Strengthening Self Esteem & Assertiveness

Bryce Kaye, Ph.D. write about intimacy and boundaries in marriageSelf-esteem and assertiveness are really more difficult projects than what most people think.  Self-esteem requires far more than confidence in achieving grandiose achievements.  There are many millionaires and CEOs of their own companies who have very poor self-esteem.  There are also many people who are aggressive business people who can’t ask their spouse for some attention.

Strengthening self-esteem involves two major components.  First it involves strengthening internal resources.  This can be done a variety of ways including group therapy, self-help groups, participation in a religion, auto-hypnotic training, mindfulness meditation as well as psycho-education by a counselor.  The second component of self-esteem is to reduce unconscious shame and trauma.  Buried memories of humiliation will act like holes in a bucket.  It’s hard to fill self-esteem to the brim if unconscious shame is draining out emotional energy down below.  Treatment for this may involve different techniques of trance,  EMDR or ego-state therapy.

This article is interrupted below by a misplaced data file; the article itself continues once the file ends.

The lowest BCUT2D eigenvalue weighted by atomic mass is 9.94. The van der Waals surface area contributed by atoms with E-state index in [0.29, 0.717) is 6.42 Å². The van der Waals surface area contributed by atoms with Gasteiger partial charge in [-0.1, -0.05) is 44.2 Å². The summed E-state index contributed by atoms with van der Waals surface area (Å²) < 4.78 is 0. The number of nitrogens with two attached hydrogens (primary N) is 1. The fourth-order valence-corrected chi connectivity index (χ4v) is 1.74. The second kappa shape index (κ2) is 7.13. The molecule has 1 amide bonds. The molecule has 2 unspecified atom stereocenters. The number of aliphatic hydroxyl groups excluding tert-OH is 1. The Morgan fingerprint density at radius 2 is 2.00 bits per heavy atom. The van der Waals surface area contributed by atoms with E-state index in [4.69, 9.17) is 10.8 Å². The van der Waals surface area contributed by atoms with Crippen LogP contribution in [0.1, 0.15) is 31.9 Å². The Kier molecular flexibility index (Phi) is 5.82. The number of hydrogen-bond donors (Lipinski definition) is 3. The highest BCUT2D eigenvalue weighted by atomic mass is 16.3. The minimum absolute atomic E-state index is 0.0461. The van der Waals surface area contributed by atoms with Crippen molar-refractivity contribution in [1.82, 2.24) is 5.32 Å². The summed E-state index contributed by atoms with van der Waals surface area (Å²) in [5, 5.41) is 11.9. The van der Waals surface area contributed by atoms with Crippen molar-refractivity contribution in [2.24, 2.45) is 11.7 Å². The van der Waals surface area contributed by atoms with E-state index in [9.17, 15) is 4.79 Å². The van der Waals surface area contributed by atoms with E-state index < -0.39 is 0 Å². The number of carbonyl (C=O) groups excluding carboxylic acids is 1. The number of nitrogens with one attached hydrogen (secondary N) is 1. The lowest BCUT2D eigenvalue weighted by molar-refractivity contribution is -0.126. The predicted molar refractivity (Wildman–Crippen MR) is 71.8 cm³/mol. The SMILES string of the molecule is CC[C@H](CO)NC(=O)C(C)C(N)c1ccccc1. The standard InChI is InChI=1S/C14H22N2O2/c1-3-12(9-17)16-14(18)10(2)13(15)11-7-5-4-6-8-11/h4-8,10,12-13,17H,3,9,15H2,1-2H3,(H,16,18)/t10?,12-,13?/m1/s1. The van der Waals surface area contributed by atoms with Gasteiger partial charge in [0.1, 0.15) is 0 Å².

Assertiveness is a complicated topic as well.  For example, some people can be assertive about what they don’t want yet they can’t assert themselves for something that would give them pleasure.  A therapist often needs to assess whether a client is inhibited on a particular motivation.  Is the client inhibited about risking dependence?  Is the client  inhibited about conflicting with someone else’s will?  Some people even have tremendous inhibition about allowing themselves to feel any pride.  Helping someone to become more assertive often requires an initial assessment of their blocking inhibitions.  After that the therapist can design cognitive exercises to train the client to “disinhibit” their true voice.  It’s a beautiful sight to see someone become more free and authentic.